How to overcome the biological manufacturing gap in Brazil
During the past decade, it has been seen a significant shift in the nature of the products manufactured and sold by the innovative biopharmaceutical (biopharma) industry. The global biopharmaceutical portfolio of today contains a greater prevalence of large molecule drugs, expansion in the number of personalized or targeted products, and a rise in treatments for many orphan diseases. These trends have increased the number of biopharmaceutical products with extremely limited production runs, highly specific manufacturing requirements, and genotype-specific products (1).
The biopharmaceutical industry produces medicines that save, sustain, and improve lives. Biopharmaceuticals treat and prevent some of the most prevalent and debilitating diseases that affect human health, including cancer, diabetes, autoimmune disorders, and bacterial and viral infections. It resulted in one of the most valuable and important business sectors in the world. Unlike other medicines, biopharmaceuticals are manufactured in, extracted, or otherwise derived from biological sources and require complex raw materials, equipment and manufacturing processes, and extremely high specialized labor and facilities (2).
The most biological manufacturing capacity is allocated in North America and Europe. South America represents only 2.19% of world biopharmaceutical manufacturing capacity (3). It helps to explain the low number of biopharmaceutical products launched through full Brazilian research (4). The low manufacturing capacity also implies in a high cost of healthcare expenditures by Brazilian government, what reached 1.3 billion USD in 2015 (5).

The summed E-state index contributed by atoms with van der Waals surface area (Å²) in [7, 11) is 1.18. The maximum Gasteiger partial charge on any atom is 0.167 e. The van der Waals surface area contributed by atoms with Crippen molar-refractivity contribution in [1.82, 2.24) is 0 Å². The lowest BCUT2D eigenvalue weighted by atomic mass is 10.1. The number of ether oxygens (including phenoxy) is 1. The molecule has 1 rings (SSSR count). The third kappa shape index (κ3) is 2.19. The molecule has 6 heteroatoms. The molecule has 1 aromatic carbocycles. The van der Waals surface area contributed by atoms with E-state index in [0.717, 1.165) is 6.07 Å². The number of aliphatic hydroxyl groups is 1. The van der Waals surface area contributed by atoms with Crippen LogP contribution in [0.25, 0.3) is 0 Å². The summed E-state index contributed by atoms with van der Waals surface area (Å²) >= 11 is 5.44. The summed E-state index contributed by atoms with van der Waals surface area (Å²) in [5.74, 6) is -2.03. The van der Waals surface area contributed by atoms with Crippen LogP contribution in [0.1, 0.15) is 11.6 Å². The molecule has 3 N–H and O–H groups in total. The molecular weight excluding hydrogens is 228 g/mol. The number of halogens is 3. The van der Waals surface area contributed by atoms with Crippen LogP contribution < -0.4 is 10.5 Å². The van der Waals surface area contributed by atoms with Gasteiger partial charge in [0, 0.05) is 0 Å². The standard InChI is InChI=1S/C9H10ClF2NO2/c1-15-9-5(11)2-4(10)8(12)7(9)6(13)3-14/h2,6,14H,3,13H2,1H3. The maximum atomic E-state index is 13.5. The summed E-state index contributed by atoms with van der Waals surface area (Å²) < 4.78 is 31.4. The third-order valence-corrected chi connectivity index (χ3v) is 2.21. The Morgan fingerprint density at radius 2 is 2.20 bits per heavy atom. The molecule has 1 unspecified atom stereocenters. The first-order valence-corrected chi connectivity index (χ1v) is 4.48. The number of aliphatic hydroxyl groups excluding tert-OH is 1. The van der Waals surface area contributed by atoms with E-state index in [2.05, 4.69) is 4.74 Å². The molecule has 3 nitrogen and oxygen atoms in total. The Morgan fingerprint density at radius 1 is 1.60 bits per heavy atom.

Other reasons for this outlook are the need for pilot-scale facilities and training in the bioprocess industrial environment. Pilot-scale facilities are essential for the risk-reduction process of projects, which present challenges not found in laboratory-scale studies. Moreover, the lack of suitable bioprocess infrastructure for training prevents graduates to fill key industrial positions, such as those involved in cell culture and fermentation, downstream processes, analytical development, scale-up, and regulatory affairs (6).
Despite the biopharmaceutical scenario appearing to be gloomy and discouraging in Brazil, the reality has been changed. Recently, the Brazilian government updated the Innovation Law, which goal is to stimulating partnerships between public research institutes and private companies. In 2021, it was launched the Brasil-Biotech Initiative, the structured actions that will contribute to the National Policy for Research, Development, and Innovation (R, D&I) in Biotechnology, in addition to creating, integrating, and strengthening governmental actions in the area, focusing on the promotion of science and innovation, and on the economic and social development.
Moreover, one of the most important Brazilian initiatives is the Partnerships for Productive Development (PDP). Its main objective is to encourage the development of national biopharmaceutics to reduce the costs of acquiring medicines and health products that are currently imported or that represent a high cost for the Unified Health System (SUS). It is especially important for a country with more than 200 million habitants with a potential market for biosimilars.
“The integration among university, industry, and the government is essential for the development of the biotechnology area in Brazil. Only by combining this triad will we be able to reduce risks and overcome the “valley of death” between academic prototypes and commercial-scale deployment. I think we are heading in the right direction in Brazil”,Fernando Barbosa, CEO of Biotimize.
Biotimize is an early-stage Biotechnology as a Service company with an innovative business model (BaaS). Led by entrepreneurs with solid experience in innovation, acquired in large companies such as Cristália and B2W Digital, in addition to training in the best research centers in the world (Harvard, UNESP, USP), Biotimize is on its way to being the first biological CDMO in Brazil. With a mission to transform lives through biotechnology, Biotimize enables ideas and treatments to become reality. To learn more about the company, visit:
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